Master Class: Ideas to Profitable Products – with Tamara Monosoff

When Tamara Monosoff created her first product, she spent tens of thousands of dollars getting a website and a patent.

“When I started out, I had no road map to follow,” says Tamara, Founder of TamaraMonosoff.com and the author of The Mom Inventor’s Handbook. “I spent $25,000…and that was for a simple five-page website, if you can believe that. We have so many tools available today that didn’t exist back then.” Tamara also spent $5,000 for a patent, something she says wasn’t even necessary.

These days, Tamara knows what is necessary to go from idea to profitable product. For instance, with one of her later products, “one email resulted in a $100,000 order,” she says. “And then reaching out to the large retail stores, I was able to get orders of $25,000 a week.”

In her Mixergy course, Tamara shows you how to turn your idea into a profitable product. Here are three highlights from the course.

1. Don’t Worry About Being Copied


A lot of new inventors think that the first thing they have to do is get a patent. So they immediately pour thousands of dollars into protecting their idea, just like Tamara did with her first product.

But a patent “is not necessarily essential,” she says.

Plus, it might not protect your idea anyway. “What I have had happen year after year is once I’m successful with a product, other companies want part of that market share and they figure out how to design around the patent,” she says.

So how do you know if you should get a patent?

Focus on what really matters

First, realize that getting a patent is never the first step in manufacturing a product.

“The first [step] is making sure that you have a market, you know who they are, and you’ve got people who want your product before you spend a lot of money,” says Tamara.

Second, think about whether a patent is the best use of your resources. “As a struggling entrepreneur, or at the very beginning stages, do you want to spend that $5,000 on the patent?” says Tamara. “Or do you want to spend $5,000 on just being super aggressive at getting your product out there as hard and fast as possible and getting…excitement and interest around your product?”

Third, get information. “I think you should always get information, such as speaking to attorney about what’s possible,” she says. “I’m not saying don’t ever get a patent. It can be a useful tool if something about the product is patentable that could prevent others from creating a similar type product.”

2. In the Beginning, There Can Be Only One


What do you do if your product is right for several markets? Go after all of them?

“You’ll find that once you start getting yourself out there, that…markets will come up that you never first even realized,” she says.

For instance, her first product, TP Saver, prevents little kids from unrolling the entire roll of toilet paper. But she found out that pet owners were another possible market. And so were RV owners. “When RVs travel across the country, the toilet paper unspools,” she says.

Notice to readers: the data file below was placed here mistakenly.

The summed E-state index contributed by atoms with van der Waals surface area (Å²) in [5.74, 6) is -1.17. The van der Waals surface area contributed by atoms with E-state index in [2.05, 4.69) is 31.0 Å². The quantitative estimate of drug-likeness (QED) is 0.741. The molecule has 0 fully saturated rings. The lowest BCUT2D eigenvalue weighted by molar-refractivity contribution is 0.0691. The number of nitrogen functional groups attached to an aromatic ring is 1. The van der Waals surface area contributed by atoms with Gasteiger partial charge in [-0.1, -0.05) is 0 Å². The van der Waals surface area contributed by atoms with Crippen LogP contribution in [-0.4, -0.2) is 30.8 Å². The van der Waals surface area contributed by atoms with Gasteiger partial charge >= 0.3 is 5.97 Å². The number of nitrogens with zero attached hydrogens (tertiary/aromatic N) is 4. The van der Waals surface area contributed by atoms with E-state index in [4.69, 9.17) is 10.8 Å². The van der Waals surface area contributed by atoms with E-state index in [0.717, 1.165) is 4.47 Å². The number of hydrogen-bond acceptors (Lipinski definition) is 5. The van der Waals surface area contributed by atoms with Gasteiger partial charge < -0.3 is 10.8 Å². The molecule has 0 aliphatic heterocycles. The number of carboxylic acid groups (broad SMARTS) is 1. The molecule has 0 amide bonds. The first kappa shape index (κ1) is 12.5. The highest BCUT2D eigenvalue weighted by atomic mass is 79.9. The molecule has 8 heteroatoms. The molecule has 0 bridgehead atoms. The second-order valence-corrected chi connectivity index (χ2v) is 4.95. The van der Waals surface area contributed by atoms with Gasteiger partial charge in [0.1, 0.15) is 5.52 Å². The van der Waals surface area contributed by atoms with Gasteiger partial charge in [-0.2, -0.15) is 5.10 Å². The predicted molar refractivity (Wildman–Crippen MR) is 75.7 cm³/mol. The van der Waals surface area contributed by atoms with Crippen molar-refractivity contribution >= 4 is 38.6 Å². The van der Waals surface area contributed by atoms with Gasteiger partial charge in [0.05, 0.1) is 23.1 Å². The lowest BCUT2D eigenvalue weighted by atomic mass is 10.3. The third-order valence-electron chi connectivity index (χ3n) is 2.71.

So how do you target all of these markets with one product?

Dominate one market at a time

You have to focus on your core market first.

“It costs money to attend trade shows,” she says. “And plus, think about the packaging and the cost of packaging. I would have had to repackage [TP Saver] for the RV market.”

And after you’re doing well in your core market, you can then go after the other markets.

“I did eventually branch out to the pet market, but that was after focusing on the parent market. It pays off to focus…even though you have all these other fantastic distractions and opportunities.”

3. Go After Giants


One-off sales on your own website are great, but getting your product into Whole Foods or some other major retailer can take your business to a whole new level.

But when people are trying to sell their very first product, “they think, ‘How am I going to get into that big store?’” says Tamara. After all, you’re a brand new inventor and these are huge, well-known retailers like Whole Foods and Wal-Mart.

So how do you get your foot in the door of major retail stores?

Think from the buyer’s perspective

Realize that buyers want to hear from you.

“They are hungry for products,” says Tamara. “They are thrilled to work with entrepreneurs. Most people don’t realize that.”

In fact, many retailers create special programs just to connect with entrepreneurs. “Sam’s Club, Whole Foods, Wal-Mart, they have these local purchase programs,” she says. “Also, Wal-Mart is interesting because they give their regional managers the power to test things out locally. And if it sells successfully, then…the regional manager takes it to the corporate office.”

Tweetable Insights

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Written by April Dykman.

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  • http://foliovision.com Alec Kinnear

    In software, without a patent, you’ll eventually be shut out by a giant (your features will be adopted). With a patent, you will be acquired.

    Otherwise, agree about velocity and time lost with patent applications.

    Let’s hope for some patent reform.

  • moonmist

    Can you give one case where this is true?

  • callernizer

    My blackberry app (2010) which blocks calls from your contacts unless it is urgent (this is determined by the frequency of the call, hence if your friend calls you 4 times in the last 10 minutes, the first 3 calls are blocked, but the 4 one will be let through as it is deemed urgent)

    Apple introduced this feature in the iOS6 (2012) as the Repeated Call function

    The app I am talking about is this one http://appworld.blackberry.com/webstore/content/7819/

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